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Apostolic sects turn to modern medicine

a body of various apostolic sects in the country says they will allow their members to seek modern medicine and have their children immunised.

A MAJOR breakthrough in the health sector in Zimbabwe has been made following a commitment by a body of various apostolic sects in the country to allow their members to seek modern medicine and have their children immunised.

Dumisani Sibanda

The leader of the Union for the Development of Apostolic Churches in Zimbabwe — which was formed in 1993 — Reverend Edson Tsvakayi made the pledge at a belated commemoration of World Health Day at Parirenyatwa Group of Hospitals last week.

“We are here because we embrace modern medicine,” Tsvakayi said.

“As a body of various apostolic sects, we are saying to members of our churches you can go to church, but you can still seek treatment at clinics and hospitals.

“We are also saying let us do away with practices like marrying off little girls. Our members are now being asked to allow their children to be immunised against a number of diseases. We have also gone a step further to say let’s stop the practice of worshipping under trees.”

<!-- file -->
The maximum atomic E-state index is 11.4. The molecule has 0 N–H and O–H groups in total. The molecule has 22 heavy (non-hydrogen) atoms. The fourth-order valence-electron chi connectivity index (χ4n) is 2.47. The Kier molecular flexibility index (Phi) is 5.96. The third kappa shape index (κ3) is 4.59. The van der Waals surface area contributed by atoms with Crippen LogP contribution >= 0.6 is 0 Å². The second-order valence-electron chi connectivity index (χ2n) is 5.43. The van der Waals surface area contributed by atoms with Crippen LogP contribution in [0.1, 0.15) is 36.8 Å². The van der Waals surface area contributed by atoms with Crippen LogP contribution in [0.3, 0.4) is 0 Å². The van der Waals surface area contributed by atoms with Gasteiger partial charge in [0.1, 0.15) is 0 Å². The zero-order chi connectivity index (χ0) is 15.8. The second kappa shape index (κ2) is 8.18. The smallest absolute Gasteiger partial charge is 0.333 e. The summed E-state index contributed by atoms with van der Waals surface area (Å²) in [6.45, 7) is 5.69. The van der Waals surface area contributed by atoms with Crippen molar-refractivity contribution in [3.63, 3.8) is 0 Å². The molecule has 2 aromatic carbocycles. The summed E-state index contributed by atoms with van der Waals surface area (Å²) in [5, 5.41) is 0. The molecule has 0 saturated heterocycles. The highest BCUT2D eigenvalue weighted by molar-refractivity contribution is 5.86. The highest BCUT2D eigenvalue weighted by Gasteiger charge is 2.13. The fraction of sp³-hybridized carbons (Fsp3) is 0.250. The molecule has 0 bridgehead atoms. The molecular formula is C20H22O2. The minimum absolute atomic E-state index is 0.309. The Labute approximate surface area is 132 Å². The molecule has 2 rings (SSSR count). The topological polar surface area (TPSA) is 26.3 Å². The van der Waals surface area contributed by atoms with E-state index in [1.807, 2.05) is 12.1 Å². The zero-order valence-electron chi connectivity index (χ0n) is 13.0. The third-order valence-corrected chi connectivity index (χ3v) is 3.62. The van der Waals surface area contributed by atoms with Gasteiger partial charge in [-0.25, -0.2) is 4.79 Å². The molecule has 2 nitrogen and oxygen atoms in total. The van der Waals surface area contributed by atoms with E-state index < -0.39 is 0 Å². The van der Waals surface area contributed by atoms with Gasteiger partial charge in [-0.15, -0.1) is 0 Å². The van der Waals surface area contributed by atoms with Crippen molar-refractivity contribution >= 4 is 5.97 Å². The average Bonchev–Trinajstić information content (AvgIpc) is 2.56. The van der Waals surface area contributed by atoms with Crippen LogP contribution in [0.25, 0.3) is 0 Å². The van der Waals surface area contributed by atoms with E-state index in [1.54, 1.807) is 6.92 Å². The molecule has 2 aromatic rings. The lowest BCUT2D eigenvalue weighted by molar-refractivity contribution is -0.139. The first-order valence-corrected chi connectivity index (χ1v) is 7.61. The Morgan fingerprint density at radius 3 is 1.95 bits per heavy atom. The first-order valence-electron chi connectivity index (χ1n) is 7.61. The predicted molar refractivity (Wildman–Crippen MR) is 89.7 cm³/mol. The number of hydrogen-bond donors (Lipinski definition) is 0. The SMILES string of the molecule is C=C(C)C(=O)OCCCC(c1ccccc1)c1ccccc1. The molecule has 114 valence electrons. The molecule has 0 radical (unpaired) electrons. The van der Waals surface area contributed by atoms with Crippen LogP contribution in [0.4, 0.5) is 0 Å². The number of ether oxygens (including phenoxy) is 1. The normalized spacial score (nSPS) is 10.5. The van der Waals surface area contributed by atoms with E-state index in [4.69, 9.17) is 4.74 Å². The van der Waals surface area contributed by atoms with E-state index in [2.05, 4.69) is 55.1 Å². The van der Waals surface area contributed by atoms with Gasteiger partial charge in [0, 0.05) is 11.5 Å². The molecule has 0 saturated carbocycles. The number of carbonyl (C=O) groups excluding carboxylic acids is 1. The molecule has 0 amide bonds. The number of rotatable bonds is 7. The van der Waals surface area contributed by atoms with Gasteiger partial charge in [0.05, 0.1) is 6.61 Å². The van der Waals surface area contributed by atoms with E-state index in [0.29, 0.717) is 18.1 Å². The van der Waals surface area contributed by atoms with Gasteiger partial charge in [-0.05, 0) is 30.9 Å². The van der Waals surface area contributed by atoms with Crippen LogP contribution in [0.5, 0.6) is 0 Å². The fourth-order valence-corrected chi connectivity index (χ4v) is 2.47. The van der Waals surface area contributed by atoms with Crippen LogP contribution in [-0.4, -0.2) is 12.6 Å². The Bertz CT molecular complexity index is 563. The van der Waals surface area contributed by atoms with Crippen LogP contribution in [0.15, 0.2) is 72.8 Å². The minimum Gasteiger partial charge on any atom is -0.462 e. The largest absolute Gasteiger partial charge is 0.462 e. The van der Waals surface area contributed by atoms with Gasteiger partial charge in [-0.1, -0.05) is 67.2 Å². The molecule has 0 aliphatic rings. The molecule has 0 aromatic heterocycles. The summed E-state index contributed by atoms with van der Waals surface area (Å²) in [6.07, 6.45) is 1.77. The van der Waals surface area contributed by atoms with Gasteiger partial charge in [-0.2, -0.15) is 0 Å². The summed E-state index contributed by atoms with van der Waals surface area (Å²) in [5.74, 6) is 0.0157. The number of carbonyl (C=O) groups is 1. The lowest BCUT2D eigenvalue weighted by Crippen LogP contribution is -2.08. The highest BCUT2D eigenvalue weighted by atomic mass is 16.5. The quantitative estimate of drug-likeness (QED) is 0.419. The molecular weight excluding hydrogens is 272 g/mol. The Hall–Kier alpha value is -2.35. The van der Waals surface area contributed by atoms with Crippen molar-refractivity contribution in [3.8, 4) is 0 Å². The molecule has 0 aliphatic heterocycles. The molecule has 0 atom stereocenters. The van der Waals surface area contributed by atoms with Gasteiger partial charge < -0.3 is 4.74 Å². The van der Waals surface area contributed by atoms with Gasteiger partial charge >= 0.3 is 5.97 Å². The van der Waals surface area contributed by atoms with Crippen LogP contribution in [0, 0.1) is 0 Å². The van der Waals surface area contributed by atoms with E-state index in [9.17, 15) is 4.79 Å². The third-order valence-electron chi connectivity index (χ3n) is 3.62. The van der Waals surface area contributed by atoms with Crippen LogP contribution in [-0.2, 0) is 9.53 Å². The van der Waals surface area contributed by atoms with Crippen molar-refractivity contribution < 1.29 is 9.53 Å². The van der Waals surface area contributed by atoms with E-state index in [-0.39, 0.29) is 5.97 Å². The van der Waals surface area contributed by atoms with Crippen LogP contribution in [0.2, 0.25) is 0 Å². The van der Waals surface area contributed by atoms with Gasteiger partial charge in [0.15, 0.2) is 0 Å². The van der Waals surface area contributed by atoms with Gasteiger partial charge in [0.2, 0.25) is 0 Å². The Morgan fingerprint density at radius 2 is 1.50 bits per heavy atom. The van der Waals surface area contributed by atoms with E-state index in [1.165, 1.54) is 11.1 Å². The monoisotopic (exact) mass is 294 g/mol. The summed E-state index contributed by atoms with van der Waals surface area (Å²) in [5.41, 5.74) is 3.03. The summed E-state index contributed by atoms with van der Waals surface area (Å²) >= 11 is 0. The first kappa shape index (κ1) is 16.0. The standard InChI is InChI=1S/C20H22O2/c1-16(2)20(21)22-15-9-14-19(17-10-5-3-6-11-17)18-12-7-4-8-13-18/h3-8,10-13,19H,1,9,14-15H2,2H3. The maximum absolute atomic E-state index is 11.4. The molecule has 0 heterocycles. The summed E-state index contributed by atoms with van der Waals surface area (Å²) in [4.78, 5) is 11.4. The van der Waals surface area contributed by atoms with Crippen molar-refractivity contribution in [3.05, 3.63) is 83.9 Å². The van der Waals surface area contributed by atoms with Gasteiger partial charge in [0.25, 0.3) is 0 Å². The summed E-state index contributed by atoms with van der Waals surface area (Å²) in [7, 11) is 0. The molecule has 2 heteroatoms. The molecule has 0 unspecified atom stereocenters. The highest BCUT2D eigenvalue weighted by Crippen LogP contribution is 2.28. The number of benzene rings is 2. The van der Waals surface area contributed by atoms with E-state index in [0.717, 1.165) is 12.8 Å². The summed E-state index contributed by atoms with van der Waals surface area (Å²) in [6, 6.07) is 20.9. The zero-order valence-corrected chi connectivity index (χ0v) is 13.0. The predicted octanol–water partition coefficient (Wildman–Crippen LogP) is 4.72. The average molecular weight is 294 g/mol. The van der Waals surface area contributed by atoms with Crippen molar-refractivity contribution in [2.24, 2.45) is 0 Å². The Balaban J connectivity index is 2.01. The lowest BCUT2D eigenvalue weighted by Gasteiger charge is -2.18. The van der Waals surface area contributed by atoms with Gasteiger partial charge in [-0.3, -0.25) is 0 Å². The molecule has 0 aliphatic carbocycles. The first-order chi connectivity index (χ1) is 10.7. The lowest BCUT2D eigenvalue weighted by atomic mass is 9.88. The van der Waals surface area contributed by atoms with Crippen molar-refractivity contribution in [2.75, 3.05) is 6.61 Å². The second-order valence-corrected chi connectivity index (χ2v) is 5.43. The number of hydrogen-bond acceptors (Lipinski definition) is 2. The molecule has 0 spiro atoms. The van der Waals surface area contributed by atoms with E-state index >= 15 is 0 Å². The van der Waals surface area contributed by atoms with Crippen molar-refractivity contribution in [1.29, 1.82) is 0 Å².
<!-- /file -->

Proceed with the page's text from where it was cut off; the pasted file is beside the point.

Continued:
Some members of the apostolic sects especially in Manicaland have succumbed to various diseases after refusing to go to clinics or hospitals for treatment while children have died from preventable diseases after their parents refused to have them vaccinated.

The stance by the group of churches will go a long way in assisting government and various partners including the World Health Organisation and the United States Development Programme — which is sponsoring a Maternal and Child Health Integrated Programme in Manicaland — to fight newborn and child mortality. It is estimated that 84 children out of a 1 000 live births are dying and in most cases this is due to diseases that could be prevented.

“We are even discouraging practices like polygamy not just from the point of Aids, but also from a simple question of how one can be able to support the several wives and look after their many children properly, taking them to school and doing all that is expected from a parent,” Tsvakayi added. “As a matter of fact, we will be launching our strategic plan early next month which addresses those issues.”

Harare City Council director of health services Dr Stanley Mungofa commended the group of churches for making a commitment to embrace modern medicine, stressing that going to health institutions for health care did not mean that one was abandoning their spirituality.

“You can pray and still go to hospital,” Mungofa said.